New Zealand and the United States conducted thousands of secret tests attempting to create a "tsunami bomb" during World War Two, a New Zealand author has claimed.
About 3,700 bombs were exploded off Auckland's Whangaparaoa Peninsula and New Caledonia in the operation, dubbed "Project Seal".
The operation found a series of 10 large offshore explosions could generate a 10 metre tsunami, according to research by Kiwi author and film-maker Ray Waru.
"Presumably if the atomic bomb had not worked as well as it did, we might have been tsunami-ing people," Mr Waru told the Telegraph.
Mr Waru told the Telegraph the project was launched in 1944 after US naval officer E A Gibson noted that blasts used to clear coral reefs around Pacific Islands often created a large wave.
He found the plans in military files in the national archives and has published his discoveries in the book, Secrets and Treasures.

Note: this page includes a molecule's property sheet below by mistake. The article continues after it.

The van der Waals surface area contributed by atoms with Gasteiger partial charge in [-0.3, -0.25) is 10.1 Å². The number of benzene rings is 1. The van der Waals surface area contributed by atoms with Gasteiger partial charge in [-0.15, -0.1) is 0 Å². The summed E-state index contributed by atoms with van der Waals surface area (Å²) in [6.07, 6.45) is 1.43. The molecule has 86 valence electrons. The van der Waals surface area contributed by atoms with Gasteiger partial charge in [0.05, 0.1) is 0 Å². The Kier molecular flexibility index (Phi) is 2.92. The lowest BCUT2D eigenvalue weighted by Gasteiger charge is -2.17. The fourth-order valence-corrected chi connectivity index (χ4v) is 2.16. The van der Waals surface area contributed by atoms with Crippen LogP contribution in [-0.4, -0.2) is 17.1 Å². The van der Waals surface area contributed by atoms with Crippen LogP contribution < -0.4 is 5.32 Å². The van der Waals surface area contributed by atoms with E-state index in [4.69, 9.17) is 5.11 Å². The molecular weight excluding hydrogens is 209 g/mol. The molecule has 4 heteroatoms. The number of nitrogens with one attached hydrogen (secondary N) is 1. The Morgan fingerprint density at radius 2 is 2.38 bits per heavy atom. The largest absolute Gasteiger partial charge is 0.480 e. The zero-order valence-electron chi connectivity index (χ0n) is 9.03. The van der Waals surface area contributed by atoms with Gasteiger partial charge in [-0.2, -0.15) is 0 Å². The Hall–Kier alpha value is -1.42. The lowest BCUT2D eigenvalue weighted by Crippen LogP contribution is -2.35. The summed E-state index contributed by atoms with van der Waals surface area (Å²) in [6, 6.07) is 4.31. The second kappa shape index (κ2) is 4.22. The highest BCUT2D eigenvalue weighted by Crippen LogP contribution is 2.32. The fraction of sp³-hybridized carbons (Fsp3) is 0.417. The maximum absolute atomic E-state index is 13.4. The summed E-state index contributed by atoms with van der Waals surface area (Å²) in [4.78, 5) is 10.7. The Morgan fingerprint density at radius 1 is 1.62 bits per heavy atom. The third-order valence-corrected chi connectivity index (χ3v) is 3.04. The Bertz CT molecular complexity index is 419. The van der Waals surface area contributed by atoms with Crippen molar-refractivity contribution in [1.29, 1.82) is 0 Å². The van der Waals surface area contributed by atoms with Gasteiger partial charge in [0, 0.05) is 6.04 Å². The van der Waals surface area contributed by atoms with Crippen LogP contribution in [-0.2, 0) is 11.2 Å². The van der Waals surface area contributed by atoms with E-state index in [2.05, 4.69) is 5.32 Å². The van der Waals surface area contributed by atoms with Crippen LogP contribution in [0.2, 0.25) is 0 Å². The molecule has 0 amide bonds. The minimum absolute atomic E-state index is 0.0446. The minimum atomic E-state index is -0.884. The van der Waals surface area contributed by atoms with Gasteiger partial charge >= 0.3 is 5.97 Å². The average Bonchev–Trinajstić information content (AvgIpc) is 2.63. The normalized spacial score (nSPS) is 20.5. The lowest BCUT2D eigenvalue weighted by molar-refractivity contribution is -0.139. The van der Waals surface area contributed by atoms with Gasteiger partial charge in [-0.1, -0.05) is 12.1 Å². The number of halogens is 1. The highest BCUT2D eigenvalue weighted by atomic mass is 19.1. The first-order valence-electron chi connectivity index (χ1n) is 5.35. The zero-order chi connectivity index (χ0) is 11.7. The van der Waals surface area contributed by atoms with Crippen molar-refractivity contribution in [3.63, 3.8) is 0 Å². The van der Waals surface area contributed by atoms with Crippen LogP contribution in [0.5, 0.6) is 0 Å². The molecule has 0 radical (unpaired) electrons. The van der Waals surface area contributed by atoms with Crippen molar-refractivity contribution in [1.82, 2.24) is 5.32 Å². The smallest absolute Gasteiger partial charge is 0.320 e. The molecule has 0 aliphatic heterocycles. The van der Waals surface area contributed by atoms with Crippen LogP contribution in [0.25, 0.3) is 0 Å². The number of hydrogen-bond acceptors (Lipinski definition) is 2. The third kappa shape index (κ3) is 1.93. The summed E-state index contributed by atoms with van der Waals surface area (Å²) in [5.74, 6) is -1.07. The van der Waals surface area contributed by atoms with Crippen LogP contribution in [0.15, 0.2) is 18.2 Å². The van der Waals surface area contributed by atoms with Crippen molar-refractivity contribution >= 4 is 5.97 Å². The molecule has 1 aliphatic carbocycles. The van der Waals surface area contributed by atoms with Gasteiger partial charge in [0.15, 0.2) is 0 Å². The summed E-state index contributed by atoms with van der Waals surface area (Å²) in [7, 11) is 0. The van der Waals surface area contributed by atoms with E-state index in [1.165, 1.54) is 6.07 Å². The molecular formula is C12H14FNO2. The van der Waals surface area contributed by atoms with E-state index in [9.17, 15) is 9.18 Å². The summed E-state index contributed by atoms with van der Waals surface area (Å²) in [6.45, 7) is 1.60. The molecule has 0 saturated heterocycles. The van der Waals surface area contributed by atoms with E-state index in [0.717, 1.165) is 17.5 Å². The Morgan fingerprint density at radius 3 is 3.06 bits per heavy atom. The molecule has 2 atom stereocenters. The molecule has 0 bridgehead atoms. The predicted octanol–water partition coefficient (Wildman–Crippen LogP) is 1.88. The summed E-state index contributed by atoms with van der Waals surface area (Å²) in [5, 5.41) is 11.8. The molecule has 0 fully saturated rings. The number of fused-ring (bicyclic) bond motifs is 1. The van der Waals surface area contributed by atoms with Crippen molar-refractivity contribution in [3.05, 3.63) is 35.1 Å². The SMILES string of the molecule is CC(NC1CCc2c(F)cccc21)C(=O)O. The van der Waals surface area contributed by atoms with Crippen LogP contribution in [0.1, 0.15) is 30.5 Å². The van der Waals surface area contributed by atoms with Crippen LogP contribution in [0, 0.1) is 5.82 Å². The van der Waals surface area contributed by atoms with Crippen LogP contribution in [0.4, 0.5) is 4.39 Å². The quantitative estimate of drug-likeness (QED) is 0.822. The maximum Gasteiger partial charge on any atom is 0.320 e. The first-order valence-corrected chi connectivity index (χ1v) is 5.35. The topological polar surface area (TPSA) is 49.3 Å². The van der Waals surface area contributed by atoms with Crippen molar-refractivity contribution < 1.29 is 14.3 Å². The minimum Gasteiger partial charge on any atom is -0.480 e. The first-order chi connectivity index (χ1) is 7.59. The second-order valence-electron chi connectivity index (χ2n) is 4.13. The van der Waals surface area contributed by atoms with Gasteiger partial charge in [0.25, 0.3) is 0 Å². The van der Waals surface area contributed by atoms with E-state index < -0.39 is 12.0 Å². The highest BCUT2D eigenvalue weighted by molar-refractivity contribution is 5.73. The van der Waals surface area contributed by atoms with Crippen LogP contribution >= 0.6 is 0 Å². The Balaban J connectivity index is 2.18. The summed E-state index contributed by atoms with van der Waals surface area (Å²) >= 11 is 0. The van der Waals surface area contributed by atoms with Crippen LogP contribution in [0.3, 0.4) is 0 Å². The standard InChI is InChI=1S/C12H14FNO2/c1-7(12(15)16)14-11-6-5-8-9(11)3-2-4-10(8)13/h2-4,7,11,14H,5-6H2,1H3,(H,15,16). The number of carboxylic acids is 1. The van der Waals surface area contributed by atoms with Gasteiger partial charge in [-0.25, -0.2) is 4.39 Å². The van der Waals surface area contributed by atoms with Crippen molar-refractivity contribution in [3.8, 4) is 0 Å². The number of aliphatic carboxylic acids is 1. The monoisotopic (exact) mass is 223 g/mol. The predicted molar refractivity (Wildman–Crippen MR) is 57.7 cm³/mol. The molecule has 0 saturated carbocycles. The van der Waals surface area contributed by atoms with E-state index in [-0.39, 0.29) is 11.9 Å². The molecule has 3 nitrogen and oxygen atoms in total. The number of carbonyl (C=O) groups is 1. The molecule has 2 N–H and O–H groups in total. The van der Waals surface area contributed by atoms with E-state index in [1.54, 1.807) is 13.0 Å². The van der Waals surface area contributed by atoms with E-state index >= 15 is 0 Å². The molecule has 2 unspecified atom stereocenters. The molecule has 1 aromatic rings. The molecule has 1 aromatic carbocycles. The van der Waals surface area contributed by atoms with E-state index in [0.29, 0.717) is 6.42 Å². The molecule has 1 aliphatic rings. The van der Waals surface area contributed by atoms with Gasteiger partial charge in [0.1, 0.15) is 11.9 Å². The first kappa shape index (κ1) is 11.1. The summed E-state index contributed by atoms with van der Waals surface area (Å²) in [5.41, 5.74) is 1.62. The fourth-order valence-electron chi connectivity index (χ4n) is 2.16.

The files reportedly said initial testing was positive, however the project was ditched in early 1945. It was concluded that a single explosion would not be powerful enough to generate a tsunami, but a line of about 2 million kilograms of explosives about 8km from shore could create a giant wave capable of inundating a small city.
Mr Waru's book also has Defence records of UFO sightings, including drawings of unidentified aircraft, descriptions of aliens wearing "pharaoh masks" and alleged extraterrestrial writing, the Telegraph reported.